Wunderhorse is pleased to share his debut album, Cub, via Communion Records. Recorded at Rockfield Studios in Wales, Cub features all Wunderhorse’ singles to date. Cub arrives alongside a live performance video of focus single, ‘Girl Behind The Glass’, filmed at HOXA Studios in North-West London. In the world of music, opportunity rarely knocks twice.
On the face of it, Jacob Slater (AKA Wunderhorse) had everything he’d ever dreamed of. His band, Dead Pretties, were being talked up as one of the most exciting new groups in the country. The handful of tracks the trio had put out were a riot of punk riffs and gobby attitude, and the sweaty bedlam of their shows had record labels lining up, salivating at the prospect of signing the latest great young hopes.
Yet for Slater, all wasn’t well. He’d run away to join the rock and roll circus aged just seventeen and the tolls and temptations of being the frontman of London’s latest buzz band were starting to show. Slater found himself burned out. Something had to give.
Aside from the damage he was doing to himself, on an artistic level Slater knew that the more musically rich, nuanced songs he wanted to make wouldn’t fit into Dead Pretties’ fuzz-toned constraints.
“I was tired of having to get up on stage and pretend I wanted to throw myself around and smash things up every night and sing these intense songs,” he says. “They were good songs, but I didn’t think we’d be able to transition into doing the more introspective music that I wanted to make. I thought it would just alienate people.”
Slater stepped away and took time out to lick his wounds, reflect and reevaluate what was important. Firstly, back to his parents in Hertford, then down to Cornwall, where he took up work as a surf instructor. The sea and the space gave him a new perspective and time to think.
It’s hard to imagine listening back to Cub, but when these songs first started coming together, Slater was worried that he’d blown his one shot at making it as a musician.* Atlantis’ Beatles-meets-Pixies mix of melody and crunch was the first song which, when he played it with the rest of Wunderhorse in an early rehearsal, showed him that turning his back on the music industry might not have been the act of career Hari-kari many might have thought it was.
Butterflies comes to life in a swirl of delicate, spiraling guitars before turning into a gnarled wood of grungy psychedelia that recalls Mark Lanegan’s work with Screaming Trees.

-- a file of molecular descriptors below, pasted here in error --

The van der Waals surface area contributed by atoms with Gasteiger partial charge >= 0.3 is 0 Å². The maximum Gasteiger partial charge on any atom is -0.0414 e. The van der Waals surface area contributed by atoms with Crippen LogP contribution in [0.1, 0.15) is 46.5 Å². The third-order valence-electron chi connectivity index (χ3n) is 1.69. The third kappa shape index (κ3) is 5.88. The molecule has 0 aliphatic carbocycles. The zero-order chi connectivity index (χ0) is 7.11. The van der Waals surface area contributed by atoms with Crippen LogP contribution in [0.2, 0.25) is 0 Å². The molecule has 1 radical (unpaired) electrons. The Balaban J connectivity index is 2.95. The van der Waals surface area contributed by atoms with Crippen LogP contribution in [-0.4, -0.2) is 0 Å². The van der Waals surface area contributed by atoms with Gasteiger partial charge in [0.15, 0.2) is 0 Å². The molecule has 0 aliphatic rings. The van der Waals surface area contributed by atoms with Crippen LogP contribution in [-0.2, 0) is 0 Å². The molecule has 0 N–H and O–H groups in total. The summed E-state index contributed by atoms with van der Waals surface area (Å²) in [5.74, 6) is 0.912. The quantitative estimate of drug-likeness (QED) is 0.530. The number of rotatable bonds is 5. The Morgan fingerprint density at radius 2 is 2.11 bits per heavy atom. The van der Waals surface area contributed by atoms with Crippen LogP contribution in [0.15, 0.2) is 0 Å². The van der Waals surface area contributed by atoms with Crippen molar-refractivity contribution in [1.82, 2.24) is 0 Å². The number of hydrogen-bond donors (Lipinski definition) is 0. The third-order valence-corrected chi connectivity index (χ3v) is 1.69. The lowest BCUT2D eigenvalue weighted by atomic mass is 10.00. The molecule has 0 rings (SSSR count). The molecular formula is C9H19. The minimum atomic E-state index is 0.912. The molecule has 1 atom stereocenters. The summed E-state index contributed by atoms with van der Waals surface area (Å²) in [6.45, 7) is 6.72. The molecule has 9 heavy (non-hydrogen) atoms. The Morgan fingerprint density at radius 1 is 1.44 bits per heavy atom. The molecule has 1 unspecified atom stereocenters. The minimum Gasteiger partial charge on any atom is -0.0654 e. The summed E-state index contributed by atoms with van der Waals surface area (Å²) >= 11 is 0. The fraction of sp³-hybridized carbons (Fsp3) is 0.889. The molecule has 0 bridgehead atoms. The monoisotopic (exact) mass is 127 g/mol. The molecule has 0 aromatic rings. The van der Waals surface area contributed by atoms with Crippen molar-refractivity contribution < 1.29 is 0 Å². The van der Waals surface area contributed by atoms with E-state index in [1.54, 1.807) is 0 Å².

True, Leader Of the Pack might have its origins in the dying days of Slater’s old group, but its frazzled, double-jointed groove is light years ahead of any punk rock thrash. “I wrote that when I was 18, 19 but it never worked out the way we wanted,” says Slater of the track, before adding with a laugh: “I think basically we needed more members to actually play it.”
Three musicians certainly couldn’t have done Purple’s widescreen, Americana-lit sweep justice. A song that features a chorus so glorious that any stadium-filling act would sell their own grandmother to have in their arsenal.
17 is the oldest song here, its bittersweet melody reminiscent of Lemonheads. “I wrote that when I was forming Dead Pretties but it never really went anywhere says Slater. “The album is sort of documenting my adolescence, that bracket of time, so I’ve got that as the earliest bookend to start that process off and Epilogue, the last track on the album was written the day before we went into the studio.”
The life lived between those two points has been a storied one and its scars are there in many of the songs here. Teal’s Lou Reed-like street hussle, the dense psychedelic fug of Poppy or Morphine’s strung-out bliss. Yet songs such as The Girl Behind The Glass’s tumbling melody show multiple perspectives and viewpoints are at work within Slater’s songs, his lyrics are far more complex and layered than first meets the eye.
By the time we reach Epilogue’s meditation on lost innocence and the slow inevitable march towards eternity it’s clear that for whatever reasons he needed to do it, Jacob Slater’s decision to step away from music and remerge afresh as Wunderhorse is a gamble that has paid off in dividends. Not only for him, but most of all for us, the listeners who get to immerse ourselves in Cub.
In noteworthy extra-curricular, Jacob made his acting debut as Sex Pistols drummer Paul Cook in Danny Boyle’s new biopic series PISTOL, which arrived on Disney+ in May. 2022 has also seen Wunderhorse performing with the likes of Sam Fender and Foals, before embarking on a worldwide tour in support of Fontaines D.C. (dates below).
CUB is available on limited edition purple vinyl from indie record stores and the official store.